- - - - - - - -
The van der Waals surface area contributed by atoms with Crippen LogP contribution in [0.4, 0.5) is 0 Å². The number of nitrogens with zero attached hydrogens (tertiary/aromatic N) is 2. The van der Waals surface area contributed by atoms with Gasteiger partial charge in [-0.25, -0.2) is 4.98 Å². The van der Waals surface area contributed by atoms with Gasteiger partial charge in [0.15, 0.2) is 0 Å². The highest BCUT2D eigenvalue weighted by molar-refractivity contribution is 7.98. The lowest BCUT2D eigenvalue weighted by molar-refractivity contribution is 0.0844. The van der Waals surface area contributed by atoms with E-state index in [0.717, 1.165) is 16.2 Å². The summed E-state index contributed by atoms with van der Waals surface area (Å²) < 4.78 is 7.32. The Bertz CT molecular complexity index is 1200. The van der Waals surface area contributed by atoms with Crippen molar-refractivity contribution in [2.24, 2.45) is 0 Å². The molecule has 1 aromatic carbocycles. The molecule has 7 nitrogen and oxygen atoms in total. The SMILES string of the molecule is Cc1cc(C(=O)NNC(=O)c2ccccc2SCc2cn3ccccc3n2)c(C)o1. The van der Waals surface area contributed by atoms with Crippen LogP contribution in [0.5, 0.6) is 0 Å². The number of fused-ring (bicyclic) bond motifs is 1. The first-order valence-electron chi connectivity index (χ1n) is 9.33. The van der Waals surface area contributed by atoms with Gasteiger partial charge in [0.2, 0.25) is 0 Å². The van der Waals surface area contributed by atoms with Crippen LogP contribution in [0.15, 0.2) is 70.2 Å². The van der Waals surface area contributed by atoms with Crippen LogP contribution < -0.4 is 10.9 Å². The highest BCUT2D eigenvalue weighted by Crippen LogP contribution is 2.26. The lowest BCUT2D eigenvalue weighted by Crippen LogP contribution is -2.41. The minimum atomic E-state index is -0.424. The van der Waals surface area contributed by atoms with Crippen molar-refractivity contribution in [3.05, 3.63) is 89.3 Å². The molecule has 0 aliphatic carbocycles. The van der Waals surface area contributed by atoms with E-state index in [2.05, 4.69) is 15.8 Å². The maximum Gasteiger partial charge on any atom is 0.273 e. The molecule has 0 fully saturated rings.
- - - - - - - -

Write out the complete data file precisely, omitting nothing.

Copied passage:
The van der Waals surface area contributed by atoms with Crippen LogP contribution in [0.4, 0.5) is 0 Å². The number of nitrogens with zero attached hydrogens (tertiary/aromatic N) is 2. The van der Waals surface area contributed by atoms with Gasteiger partial charge in [-0.25, -0.2) is 4.98 Å². The van der Waals surface area contributed by atoms with Gasteiger partial charge in [0.15, 0.2) is 0 Å². The highest BCUT2D eigenvalue weighted by molar-refractivity contribution is 7.98. The lowest BCUT2D eigenvalue weighted by molar-refractivity contribution is 0.0844. The van der Waals surface area contributed by atoms with E-state index in [0.717, 1.165) is 16.2 Å². The summed E-state index contributed by atoms with van der Waals surface area (Å²) < 4.78 is 7.32. The Bertz CT molecular complexity index is 1200. The van der Waals surface area contributed by atoms with Crippen molar-refractivity contribution in [2.24, 2.45) is 0 Å². The molecule has 1 aromatic carbocycles. The molecule has 7 nitrogen and oxygen atoms in total. The SMILES string of the molecule is Cc1cc(C(=O)NNC(=O)c2ccccc2SCc2cn3ccccc3n2)c(C)o1. The van der Waals surface area contributed by atoms with Crippen LogP contribution in [0.5, 0.6) is 0 Å². The number of fused-ring (bicyclic) bond motifs is 1. The first-order valence-electron chi connectivity index (χ1n) is 9.33. The van der Waals surface area contributed by atoms with Gasteiger partial charge in [0.2, 0.25) is 0 Å². The van der Waals surface area contributed by atoms with Crippen LogP contribution in [0.15, 0.2) is 70.2 Å². The van der Waals surface area contributed by atoms with Crippen LogP contribution < -0.4 is 10.9 Å². The highest BCUT2D eigenvalue weighted by Crippen LogP contribution is 2.26. The lowest BCUT2D eigenvalue weighted by Crippen LogP contribution is -2.41. The minimum atomic E-state index is -0.424. The van der Waals surface area contributed by atoms with Crippen molar-refractivity contribution in [3.05, 3.63) is 89.3 Å². The molecule has 0 aliphatic carbocycles. The van der Waals surface area contributed by atoms with E-state index in [2.05, 4.69) is 15.8 Å². The maximum Gasteiger partial charge on any atom is 0.273 e. The molecule has 0 fully saturated rings.